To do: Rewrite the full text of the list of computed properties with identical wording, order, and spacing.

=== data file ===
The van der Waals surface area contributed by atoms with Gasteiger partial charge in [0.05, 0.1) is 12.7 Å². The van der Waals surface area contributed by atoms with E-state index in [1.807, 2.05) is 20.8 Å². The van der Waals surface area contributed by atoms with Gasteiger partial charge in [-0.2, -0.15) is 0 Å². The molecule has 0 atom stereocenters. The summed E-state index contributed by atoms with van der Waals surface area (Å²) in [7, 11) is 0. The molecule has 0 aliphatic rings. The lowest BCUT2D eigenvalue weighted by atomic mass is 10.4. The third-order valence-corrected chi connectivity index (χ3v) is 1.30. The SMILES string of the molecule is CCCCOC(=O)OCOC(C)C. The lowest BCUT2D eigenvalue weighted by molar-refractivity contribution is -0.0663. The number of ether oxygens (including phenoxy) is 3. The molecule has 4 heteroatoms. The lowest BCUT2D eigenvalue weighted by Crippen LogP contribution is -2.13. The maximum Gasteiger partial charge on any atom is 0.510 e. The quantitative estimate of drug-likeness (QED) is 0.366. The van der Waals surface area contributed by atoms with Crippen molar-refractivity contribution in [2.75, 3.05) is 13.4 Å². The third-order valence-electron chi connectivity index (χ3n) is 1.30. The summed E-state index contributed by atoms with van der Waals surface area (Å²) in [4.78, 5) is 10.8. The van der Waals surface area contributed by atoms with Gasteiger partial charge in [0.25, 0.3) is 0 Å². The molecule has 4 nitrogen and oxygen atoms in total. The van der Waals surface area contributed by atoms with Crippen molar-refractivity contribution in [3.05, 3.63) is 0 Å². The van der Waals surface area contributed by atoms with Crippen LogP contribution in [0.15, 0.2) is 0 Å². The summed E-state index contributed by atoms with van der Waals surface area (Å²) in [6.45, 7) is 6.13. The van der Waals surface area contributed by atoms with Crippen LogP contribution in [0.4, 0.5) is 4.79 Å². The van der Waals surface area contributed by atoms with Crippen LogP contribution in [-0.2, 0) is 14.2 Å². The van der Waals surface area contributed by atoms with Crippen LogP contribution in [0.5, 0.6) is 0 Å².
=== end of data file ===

The van der Waals surface area contributed by atoms with Gasteiger partial charge in [0.05, 0.1) is 12.7 Å². The van der Waals surface area contributed by atoms with E-state index in [1.807, 2.05) is 20.8 Å². The van der Waals surface area contributed by atoms with Gasteiger partial charge in [-0.2, -0.15) is 0 Å². The molecule has 0 atom stereocenters. The summed E-state index contributed by atoms with van der Waals surface area (Å²) in [7, 11) is 0. The molecule has 0 aliphatic rings. The lowest BCUT2D eigenvalue weighted by atomic mass is 10.4. The third-order valence-corrected chi connectivity index (χ3v) is 1.30. The SMILES string of the molecule is CCCCOC(=O)OCOC(C)C. The lowest BCUT2D eigenvalue weighted by molar-refractivity contribution is -0.0663. The number of ether oxygens (including phenoxy) is 3. The molecule has 4 heteroatoms. The lowest BCUT2D eigenvalue weighted by Crippen LogP contribution is -2.13. The maximum Gasteiger partial charge on any atom is 0.510 e. The quantitative estimate of drug-likeness (QED) is 0.366. The van der Waals surface area contributed by atoms with Crippen molar-refractivity contribution in [2.75, 3.05) is 13.4 Å². The third-order valence-electron chi connectivity index (χ3n) is 1.30. The summed E-state index contributed by atoms with van der Waals surface area (Å²) in [4.78, 5) is 10.8. The van der Waals surface area contributed by atoms with Gasteiger partial charge in [0.25, 0.3) is 0 Å². The molecule has 4 nitrogen and oxygen atoms in total. The van der Waals surface area contributed by atoms with Crippen molar-refractivity contribution in [3.05, 3.63) is 0 Å². The van der Waals surface area contributed by atoms with Crippen LogP contribution in [0.15, 0.2) is 0 Å². The summed E-state index contributed by atoms with van der Waals surface area (Å²) in [6.45, 7) is 6.13. The van der Waals surface area contributed by atoms with Crippen LogP contribution in [0.4, 0.5) is 4.79 Å². The van der Waals surface area contributed by atoms with Crippen LogP contribution in [-0.2, 0) is 14.2 Å². The van der Waals surface area contributed by atoms with Crippen LogP contribution in [0.5, 0.6) is 0 Å².